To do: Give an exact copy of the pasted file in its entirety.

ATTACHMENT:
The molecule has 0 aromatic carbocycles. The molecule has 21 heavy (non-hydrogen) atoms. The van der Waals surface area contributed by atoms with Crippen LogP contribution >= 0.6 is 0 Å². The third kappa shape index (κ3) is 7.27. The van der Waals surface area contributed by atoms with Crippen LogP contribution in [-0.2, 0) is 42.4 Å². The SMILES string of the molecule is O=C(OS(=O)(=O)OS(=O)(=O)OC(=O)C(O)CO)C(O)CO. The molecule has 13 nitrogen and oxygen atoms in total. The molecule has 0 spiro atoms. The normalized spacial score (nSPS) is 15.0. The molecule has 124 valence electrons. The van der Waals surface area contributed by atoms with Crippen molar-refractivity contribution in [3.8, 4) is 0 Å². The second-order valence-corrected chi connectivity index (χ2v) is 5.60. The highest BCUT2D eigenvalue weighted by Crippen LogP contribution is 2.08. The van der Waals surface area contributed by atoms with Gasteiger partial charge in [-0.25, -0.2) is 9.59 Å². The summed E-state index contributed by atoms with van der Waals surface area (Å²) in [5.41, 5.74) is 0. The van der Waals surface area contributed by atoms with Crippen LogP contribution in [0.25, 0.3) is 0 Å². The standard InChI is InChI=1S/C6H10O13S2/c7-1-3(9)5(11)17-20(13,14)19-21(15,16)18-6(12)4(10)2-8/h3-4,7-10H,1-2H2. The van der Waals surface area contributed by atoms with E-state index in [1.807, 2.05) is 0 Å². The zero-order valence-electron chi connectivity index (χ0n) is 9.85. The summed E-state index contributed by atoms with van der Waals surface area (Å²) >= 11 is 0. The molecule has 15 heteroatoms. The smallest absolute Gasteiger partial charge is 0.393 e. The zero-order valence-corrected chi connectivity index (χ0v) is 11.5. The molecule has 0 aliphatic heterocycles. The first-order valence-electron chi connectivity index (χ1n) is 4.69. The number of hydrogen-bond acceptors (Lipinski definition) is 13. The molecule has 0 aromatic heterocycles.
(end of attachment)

The molecule has 0 aromatic carbocycles. The molecule has 21 heavy (non-hydrogen) atoms. The van der Waals surface area contributed by atoms with Crippen LogP contribution >= 0.6 is 0 Å². The third kappa shape index (κ3) is 7.27. The van der Waals surface area contributed by atoms with Crippen LogP contribution in [-0.2, 0) is 42.4 Å². The SMILES string of the molecule is O=C(OS(=O)(=O)OS(=O)(=O)OC(=O)C(O)CO)C(O)CO. The molecule has 13 nitrogen and oxygen atoms in total. The molecule has 0 spiro atoms. The normalized spacial score (nSPS) is 15.0. The molecule has 124 valence electrons. The van der Waals surface area contributed by atoms with Crippen molar-refractivity contribution in [3.8, 4) is 0 Å². The second-order valence-corrected chi connectivity index (χ2v) is 5.60. The highest BCUT2D eigenvalue weighted by Crippen LogP contribution is 2.08. The van der Waals surface area contributed by atoms with Gasteiger partial charge in [-0.25, -0.2) is 9.59 Å². The summed E-state index contributed by atoms with van der Waals surface area (Å²) in [5.41, 5.74) is 0. The van der Waals surface area contributed by atoms with Crippen LogP contribution in [0.25, 0.3) is 0 Å². The standard InChI is InChI=1S/C6H10O13S2/c7-1-3(9)5(11)17-20(13,14)19-21(15,16)18-6(12)4(10)2-8/h3-4,7-10H,1-2H2. The van der Waals surface area contributed by atoms with E-state index in [1.807, 2.05) is 0 Å². The zero-order valence-electron chi connectivity index (χ0n) is 9.85. The summed E-state index contributed by atoms with van der Waals surface area (Å²) >= 11 is 0. The molecule has 15 heteroatoms. The smallest absolute Gasteiger partial charge is 0.393 e. The zero-order valence-corrected chi connectivity index (χ0v) is 11.5. The molecule has 0 aliphatic heterocycles. The first-order valence-electron chi connectivity index (χ1n) is 4.69. The number of hydrogen-bond acceptors (Lipinski definition) is 13. The molecule has 0 aromatic heterocycles.